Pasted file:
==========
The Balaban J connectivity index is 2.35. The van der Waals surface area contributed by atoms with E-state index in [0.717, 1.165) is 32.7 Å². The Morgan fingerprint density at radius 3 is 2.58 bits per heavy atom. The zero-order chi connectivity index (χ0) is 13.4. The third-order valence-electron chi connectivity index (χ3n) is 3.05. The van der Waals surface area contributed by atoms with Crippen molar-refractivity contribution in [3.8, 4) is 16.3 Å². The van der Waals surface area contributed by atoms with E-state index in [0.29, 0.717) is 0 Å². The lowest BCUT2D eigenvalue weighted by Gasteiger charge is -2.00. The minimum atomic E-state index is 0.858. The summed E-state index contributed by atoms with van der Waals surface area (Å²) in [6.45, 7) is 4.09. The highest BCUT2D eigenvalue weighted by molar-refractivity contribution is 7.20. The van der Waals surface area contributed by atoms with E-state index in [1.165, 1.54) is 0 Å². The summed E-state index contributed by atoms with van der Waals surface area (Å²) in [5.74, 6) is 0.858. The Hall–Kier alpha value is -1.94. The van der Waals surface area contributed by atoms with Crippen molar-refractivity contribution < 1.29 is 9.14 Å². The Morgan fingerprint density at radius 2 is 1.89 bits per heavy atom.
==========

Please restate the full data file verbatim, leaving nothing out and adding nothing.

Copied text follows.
The Balaban J connectivity index is 2.35. The van der Waals surface area contributed by atoms with E-state index in [0.717, 1.165) is 32.7 Å². The Morgan fingerprint density at radius 3 is 2.58 bits per heavy atom. The zero-order chi connectivity index (χ0) is 13.4. The third-order valence-electron chi connectivity index (χ3n) is 3.05. The van der Waals surface area contributed by atoms with Crippen molar-refractivity contribution in [3.8, 4) is 16.3 Å². The van der Waals surface area contributed by atoms with E-state index in [0.29, 0.717) is 0 Å². The lowest BCUT2D eigenvalue weighted by Gasteiger charge is -2.00. The minimum atomic E-state index is 0.858. The summed E-state index contributed by atoms with van der Waals surface area (Å²) in [6.45, 7) is 4.09. The highest BCUT2D eigenvalue weighted by molar-refractivity contribution is 7.20. The van der Waals surface area contributed by atoms with E-state index in [1.165, 1.54) is 0 Å². The summed E-state index contributed by atoms with van der Waals surface area (Å²) in [5.74, 6) is 0.858. The Hall–Kier alpha value is -1.94. The van der Waals surface area contributed by atoms with Crippen molar-refractivity contribution < 1.29 is 9.14 Å². The Morgan fingerprint density at radius 2 is 1.89 bits per heavy atom.